Rattha, Raṭṭha: 3 definitions

Introduction

Rattha means something in Buddhism, Pali, the history of ancient India. If you want to know the exact meaning, history, etymology or English translation of this term then check out the descriptions on this page. Add your comment or reference to a book if you want to contribute to this summary article.

India history and geogprahy

Source: Shodhganga: A study of place names of Nalgonda district

Rattha or Rashtra is one of the terms designating an ‘administrative division’ used in the inscriptions of Andhra Pradesh.—Although the term rashtra stood for a territorial state as against the nation of a state of tribal nature, it was nevertheless used for a division synonymous to janapada and desa in the sense of theat part of the country which falls outside the capital. In Andhra Pradesh the earliest rashtra division is Kammaka-rashtra. Some of the other rashtra divisions were Plaki-rashtra, Deva-rashtra, Kuraka-rashtra, etc. The term was employed in the sense of or synonymous to desa, vishaya or nadu, not necessarily denoting a large division.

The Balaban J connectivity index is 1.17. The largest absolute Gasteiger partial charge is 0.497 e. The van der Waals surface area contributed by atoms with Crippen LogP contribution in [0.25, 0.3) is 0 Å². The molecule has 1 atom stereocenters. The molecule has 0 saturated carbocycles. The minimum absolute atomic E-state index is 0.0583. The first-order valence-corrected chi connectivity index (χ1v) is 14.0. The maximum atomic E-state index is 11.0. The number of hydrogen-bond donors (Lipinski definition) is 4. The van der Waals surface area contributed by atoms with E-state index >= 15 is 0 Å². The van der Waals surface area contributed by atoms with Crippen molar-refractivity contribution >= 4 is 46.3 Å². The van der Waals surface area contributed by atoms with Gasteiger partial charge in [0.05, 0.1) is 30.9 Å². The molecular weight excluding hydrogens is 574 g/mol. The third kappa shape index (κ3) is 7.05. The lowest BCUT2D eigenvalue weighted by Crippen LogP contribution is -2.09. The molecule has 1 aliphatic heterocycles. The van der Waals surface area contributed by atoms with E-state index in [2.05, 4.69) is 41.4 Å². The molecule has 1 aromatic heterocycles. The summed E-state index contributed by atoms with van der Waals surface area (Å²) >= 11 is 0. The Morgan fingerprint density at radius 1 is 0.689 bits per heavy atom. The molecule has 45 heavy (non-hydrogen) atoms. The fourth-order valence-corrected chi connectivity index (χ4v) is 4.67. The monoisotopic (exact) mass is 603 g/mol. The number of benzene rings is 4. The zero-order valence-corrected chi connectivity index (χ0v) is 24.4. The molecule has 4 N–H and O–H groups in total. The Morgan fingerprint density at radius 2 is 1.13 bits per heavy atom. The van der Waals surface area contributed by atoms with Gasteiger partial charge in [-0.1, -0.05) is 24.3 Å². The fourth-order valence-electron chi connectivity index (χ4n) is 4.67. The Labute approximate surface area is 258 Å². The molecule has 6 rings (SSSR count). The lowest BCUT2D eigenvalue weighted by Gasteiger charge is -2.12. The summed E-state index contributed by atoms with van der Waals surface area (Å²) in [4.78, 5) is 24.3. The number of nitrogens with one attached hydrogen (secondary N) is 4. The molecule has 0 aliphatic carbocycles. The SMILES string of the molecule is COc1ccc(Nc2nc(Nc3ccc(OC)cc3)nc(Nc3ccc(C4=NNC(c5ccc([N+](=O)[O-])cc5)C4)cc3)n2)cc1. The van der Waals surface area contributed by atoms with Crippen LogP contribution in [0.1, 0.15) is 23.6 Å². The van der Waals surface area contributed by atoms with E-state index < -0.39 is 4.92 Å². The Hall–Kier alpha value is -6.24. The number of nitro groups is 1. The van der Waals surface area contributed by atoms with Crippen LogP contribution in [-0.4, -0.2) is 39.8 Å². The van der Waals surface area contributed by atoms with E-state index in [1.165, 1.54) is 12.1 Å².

India history book cover
context information

The history of India traces the identification of countries, villages, towns and other regions of India, as well as royal dynasties, rulers, tribes, local festivities and traditions and regional languages. Ancient India enjoyed religious freedom and encourages the path of Dharma, a concept common to Buddhism, Hinduism, and Jainism.

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Languages of India and abroad

Pali-English dictionary

Source: BuddhaSasana: Concise Pali-English Dictionary

raṭṭha : (nt.) a country.

Source: Sutta: The Pali Text Society's Pali-English Dictionary

Raṭṭha, (nt.) (Vedic rāṣṭra) reign, kingdom, empire; country, realm Sn. 46 (explained at Nd2 536 as “raṭṭhañ ca janapadañ ca koṭṭhāgārañ ca ... nagarañ ca”), 287, 444, 619; J IV 389 (°ṃ araṭṭhaṃ karoti); PvA. 19 (°ṃ kāreti to reign, govern). Pabbata° mountain-kingdom SnA 26; Magadha° the kingdom of Magadha PvA. 67.

Pali book cover
context information

Pali is the language of the Tipiṭaka, which is the sacred canon of Theravāda Buddhism and contains much of the Buddha’s speech. Closeley related to Sanskrit, both languages are used interchangeably between religions.

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See also (Relevant definitions)

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